The Arabic word Ajyal translates into “generations,” and the seven-day event caters to young people, as well as offers screenings and events that support and promote local and regional film-makers.
Though organizers have yet to release a detailed line up of this year’s event, confirmed offerings include The Sandbox digital exhibition space, outdoor screenings and the Doha Giffoni Youth Summit industry gathering.
In a statement, Fatma Al Remaihi, DFI head and film festival director, said:
“In just two editions, we have defined a unique niche for Ajyal in the international film festival landscape.
The first two editions have shown us that we can make a positive impact on young people’s lives through cinema, and the feedback we have received from festival-goers both young and old, reinforces our belief that there is a need for a cultural event of our own that addresses the creativity of our youth.”
This year’s festival is also expected to see the return of youth juries, comprising of volunteers aged 8-21 years old who watch, analyze and discuss movies made by filmmakers from around the world.
The juries are divided into three age groups – Mohaq for jurors aged 8-12 years, Hilal for those aged 13-17 years and Bader for 18-21-year-olds.
Collectively, the juries select five directors or producers to receive Best Filmmaker awards, which gives them funding towards their next movie. The registration process to apply to become a juror will open in September, DFI said.
The Ajyal Festival started in November 2013 after DFI redesigned its events to focus on young people following the end of its four-year partnership with the Tribeca Film Festival.
Last year’s highlights
While the inaugural festival in 2013 was structured around the theme of Japanese anime, last year’s event had broader appeal, focusing on “rediscovering cinema.”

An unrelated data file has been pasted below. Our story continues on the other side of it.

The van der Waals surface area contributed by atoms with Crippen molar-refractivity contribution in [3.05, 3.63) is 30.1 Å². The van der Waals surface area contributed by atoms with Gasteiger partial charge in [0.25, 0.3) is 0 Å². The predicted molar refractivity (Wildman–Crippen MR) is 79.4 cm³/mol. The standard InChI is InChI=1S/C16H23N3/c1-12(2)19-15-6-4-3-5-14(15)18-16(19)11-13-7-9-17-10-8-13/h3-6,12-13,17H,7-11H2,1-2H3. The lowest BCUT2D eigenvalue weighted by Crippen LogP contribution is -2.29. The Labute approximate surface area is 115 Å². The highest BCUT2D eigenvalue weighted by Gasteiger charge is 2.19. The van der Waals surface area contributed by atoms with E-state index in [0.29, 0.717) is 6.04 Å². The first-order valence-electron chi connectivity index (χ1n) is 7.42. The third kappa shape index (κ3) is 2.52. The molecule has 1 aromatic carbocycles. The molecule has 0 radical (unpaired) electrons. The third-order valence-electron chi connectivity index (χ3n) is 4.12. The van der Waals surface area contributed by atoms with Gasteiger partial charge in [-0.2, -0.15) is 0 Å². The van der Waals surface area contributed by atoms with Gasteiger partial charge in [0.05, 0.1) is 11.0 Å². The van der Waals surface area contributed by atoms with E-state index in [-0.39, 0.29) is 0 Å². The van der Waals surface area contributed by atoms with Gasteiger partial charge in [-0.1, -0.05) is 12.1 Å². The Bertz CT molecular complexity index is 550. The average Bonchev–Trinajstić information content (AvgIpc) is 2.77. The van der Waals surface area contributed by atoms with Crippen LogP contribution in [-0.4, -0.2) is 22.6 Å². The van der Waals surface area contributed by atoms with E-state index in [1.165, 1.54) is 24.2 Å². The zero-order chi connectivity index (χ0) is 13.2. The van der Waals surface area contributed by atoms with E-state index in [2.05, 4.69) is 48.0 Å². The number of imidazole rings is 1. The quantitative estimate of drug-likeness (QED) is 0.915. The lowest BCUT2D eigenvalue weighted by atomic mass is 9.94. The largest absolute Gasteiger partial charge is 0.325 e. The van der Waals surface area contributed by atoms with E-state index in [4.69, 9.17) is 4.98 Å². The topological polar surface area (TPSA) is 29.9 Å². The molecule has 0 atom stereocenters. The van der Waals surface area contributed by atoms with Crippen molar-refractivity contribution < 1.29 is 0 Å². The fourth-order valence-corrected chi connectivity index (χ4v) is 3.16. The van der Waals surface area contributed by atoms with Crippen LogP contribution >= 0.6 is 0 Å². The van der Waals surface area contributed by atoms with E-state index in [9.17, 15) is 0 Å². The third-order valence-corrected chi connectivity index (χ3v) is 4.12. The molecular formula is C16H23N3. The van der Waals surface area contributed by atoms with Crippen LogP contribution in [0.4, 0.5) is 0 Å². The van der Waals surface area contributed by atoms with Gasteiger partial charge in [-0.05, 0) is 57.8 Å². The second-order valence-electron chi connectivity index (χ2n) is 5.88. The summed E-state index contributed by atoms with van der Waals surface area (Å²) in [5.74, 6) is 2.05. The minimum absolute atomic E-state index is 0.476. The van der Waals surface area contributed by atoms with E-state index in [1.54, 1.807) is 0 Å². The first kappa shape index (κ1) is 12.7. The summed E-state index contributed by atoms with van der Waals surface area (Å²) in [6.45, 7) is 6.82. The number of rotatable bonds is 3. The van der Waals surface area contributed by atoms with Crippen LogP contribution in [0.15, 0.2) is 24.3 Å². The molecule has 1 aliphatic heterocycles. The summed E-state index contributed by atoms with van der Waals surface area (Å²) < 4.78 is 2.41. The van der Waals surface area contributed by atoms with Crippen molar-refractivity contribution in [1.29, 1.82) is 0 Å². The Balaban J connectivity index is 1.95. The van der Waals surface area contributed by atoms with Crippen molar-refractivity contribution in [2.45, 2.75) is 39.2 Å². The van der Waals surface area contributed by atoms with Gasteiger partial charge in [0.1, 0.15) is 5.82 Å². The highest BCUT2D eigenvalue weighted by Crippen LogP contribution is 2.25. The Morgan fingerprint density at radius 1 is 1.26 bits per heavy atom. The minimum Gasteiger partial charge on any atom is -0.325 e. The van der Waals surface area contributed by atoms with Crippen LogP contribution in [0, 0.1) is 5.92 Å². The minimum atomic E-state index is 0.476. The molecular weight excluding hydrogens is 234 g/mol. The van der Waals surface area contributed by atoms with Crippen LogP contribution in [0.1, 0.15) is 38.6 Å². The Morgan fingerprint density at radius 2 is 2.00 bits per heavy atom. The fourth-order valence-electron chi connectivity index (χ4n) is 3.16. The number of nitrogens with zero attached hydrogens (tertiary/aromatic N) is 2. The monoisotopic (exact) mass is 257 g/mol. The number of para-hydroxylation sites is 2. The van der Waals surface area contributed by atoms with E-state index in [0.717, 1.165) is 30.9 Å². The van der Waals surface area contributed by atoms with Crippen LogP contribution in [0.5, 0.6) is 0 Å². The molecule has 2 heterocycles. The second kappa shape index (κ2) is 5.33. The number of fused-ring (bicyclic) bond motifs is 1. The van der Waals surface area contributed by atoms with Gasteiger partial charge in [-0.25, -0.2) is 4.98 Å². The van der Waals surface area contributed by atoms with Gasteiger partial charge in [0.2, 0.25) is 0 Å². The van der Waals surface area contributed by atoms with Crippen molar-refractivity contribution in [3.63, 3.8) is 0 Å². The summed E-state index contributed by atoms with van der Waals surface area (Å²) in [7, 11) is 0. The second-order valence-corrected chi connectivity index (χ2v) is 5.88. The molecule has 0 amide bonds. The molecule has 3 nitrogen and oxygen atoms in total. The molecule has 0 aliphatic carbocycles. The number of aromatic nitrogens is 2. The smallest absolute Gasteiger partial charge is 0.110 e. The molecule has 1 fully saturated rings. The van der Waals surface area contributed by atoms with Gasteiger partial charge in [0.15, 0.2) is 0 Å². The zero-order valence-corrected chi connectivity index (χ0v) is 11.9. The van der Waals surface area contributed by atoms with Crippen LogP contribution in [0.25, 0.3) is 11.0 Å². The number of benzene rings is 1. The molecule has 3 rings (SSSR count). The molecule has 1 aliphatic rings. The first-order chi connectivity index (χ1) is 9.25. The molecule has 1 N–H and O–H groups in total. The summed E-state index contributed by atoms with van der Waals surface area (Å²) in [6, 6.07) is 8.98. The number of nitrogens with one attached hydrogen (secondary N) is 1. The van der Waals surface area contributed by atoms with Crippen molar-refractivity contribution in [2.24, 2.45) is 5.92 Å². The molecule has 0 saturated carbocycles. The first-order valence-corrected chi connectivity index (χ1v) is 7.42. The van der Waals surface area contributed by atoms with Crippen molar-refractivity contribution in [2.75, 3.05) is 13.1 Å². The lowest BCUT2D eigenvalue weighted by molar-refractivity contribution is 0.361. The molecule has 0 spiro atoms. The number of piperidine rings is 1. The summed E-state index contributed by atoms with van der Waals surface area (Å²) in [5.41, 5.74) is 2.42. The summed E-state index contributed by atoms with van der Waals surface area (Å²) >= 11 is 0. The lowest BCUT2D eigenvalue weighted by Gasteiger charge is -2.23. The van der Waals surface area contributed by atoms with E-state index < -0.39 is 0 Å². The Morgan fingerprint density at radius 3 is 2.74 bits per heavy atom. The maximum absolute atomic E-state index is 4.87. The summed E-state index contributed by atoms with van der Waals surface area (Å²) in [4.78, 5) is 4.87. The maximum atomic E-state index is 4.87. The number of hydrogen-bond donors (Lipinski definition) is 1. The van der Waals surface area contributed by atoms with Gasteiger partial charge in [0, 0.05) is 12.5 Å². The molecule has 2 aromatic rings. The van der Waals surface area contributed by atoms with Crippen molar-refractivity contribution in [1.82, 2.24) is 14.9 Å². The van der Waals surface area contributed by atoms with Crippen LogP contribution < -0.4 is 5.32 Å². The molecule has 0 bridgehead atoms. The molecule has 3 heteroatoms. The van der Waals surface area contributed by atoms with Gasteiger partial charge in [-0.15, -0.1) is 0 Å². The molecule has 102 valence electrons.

The 2014 public program of events and screenings included the the world premiere of Palestinian racing documentary Speed Sisters and the regional premiere of Kahlil Gibran’s The Prophet, which was attended by producer Salma Hayek and which is currently showing in movie theaters in Qatar.
Last year’s event also featured 90 films from 45 countries, including the debut of 20 productions by local filmmakers under its Made In Qatar category.
Included in the lineup was one of Qatar’s first zombie films, Qarar (which means “decision” in English). The short film focused on a young married couple trying to survive a post-apocalyptic zombie epidemic – in Qatar.
The festival also had a number of family events at Katara esplanade, including a pop-up cinema that screened for free the Lord of the Rings trilogy as well as the first two chapters of The Hobbit.
DFI also organizes Qumra film festival, which launched in March this year to support upcoming film makers through masterclasses, workshops and mentoring sessions in addition to some public screenings.
Are you excited for the upcoming festival? Thoughts?